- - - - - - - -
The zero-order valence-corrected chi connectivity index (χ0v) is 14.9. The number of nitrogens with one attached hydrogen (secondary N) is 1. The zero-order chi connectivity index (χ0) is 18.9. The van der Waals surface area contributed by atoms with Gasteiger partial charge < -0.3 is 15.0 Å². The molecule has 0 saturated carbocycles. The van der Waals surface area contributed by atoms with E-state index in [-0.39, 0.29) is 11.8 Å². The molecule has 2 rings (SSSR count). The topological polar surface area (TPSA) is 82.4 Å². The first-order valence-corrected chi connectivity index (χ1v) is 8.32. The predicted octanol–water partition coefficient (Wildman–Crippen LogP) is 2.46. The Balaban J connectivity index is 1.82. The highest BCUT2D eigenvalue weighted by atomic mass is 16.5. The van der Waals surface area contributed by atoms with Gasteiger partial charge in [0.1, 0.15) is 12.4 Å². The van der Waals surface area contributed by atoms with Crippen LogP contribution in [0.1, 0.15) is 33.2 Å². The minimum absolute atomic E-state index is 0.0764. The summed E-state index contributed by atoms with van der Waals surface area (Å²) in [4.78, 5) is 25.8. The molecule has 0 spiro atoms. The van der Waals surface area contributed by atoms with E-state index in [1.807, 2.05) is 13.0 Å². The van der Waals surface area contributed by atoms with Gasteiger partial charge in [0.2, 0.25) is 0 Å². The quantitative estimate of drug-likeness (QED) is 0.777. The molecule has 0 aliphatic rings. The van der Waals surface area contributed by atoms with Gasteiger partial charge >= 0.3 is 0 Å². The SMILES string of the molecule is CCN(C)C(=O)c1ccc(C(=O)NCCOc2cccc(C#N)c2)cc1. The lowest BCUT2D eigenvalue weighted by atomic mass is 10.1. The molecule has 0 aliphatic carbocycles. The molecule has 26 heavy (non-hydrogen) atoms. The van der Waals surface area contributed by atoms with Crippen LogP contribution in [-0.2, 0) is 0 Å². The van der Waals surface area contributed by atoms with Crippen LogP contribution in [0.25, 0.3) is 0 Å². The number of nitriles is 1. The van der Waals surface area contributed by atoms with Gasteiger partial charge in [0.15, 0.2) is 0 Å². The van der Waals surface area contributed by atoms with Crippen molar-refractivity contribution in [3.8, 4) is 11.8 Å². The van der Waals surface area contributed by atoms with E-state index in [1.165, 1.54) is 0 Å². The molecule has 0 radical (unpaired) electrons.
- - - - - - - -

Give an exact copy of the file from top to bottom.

The zero-order valence-corrected chi connectivity index (χ0v) is 14.9. The number of nitrogens with one attached hydrogen (secondary N) is 1. The zero-order chi connectivity index (χ0) is 18.9. The van der Waals surface area contributed by atoms with Gasteiger partial charge < -0.3 is 15.0 Å². The molecule has 0 saturated carbocycles. The van der Waals surface area contributed by atoms with E-state index in [-0.39, 0.29) is 11.8 Å². The molecule has 2 rings (SSSR count). The topological polar surface area (TPSA) is 82.4 Å². The first-order valence-corrected chi connectivity index (χ1v) is 8.32. The predicted octanol–water partition coefficient (Wildman–Crippen LogP) is 2.46. The Balaban J connectivity index is 1.82. The highest BCUT2D eigenvalue weighted by atomic mass is 16.5. The van der Waals surface area contributed by atoms with Gasteiger partial charge in [0.1, 0.15) is 12.4 Å². The van der Waals surface area contributed by atoms with Crippen LogP contribution in [0.1, 0.15) is 33.2 Å². The minimum absolute atomic E-state index is 0.0764. The summed E-state index contributed by atoms with van der Waals surface area (Å²) in [4.78, 5) is 25.8. The molecule has 0 spiro atoms. The van der Waals surface area contributed by atoms with E-state index in [1.807, 2.05) is 13.0 Å². The van der Waals surface area contributed by atoms with Gasteiger partial charge in [0.2, 0.25) is 0 Å². The quantitative estimate of drug-likeness (QED) is 0.777. The molecule has 0 aliphatic rings. The van der Waals surface area contributed by atoms with Gasteiger partial charge >= 0.3 is 0 Å². The SMILES string of the molecule is CCN(C)C(=O)c1ccc(C(=O)NCCOc2cccc(C#N)c2)cc1. The lowest BCUT2D eigenvalue weighted by atomic mass is 10.1. The molecule has 0 aliphatic carbocycles. The molecule has 26 heavy (non-hydrogen) atoms. The van der Waals surface area contributed by atoms with Crippen LogP contribution in [-0.2, 0) is 0 Å². The van der Waals surface area contributed by atoms with Crippen LogP contribution in [0.25, 0.3) is 0 Å². The number of nitriles is 1. The van der Waals surface area contributed by atoms with Gasteiger partial charge in [0.15, 0.2) is 0 Å². The van der Waals surface area contributed by atoms with Crippen molar-refractivity contribution in [3.8, 4) is 11.8 Å². The van der Waals surface area contributed by atoms with E-state index in [1.165, 1.54) is 0 Å². The molecule has 0 radical (unpaired) electrons.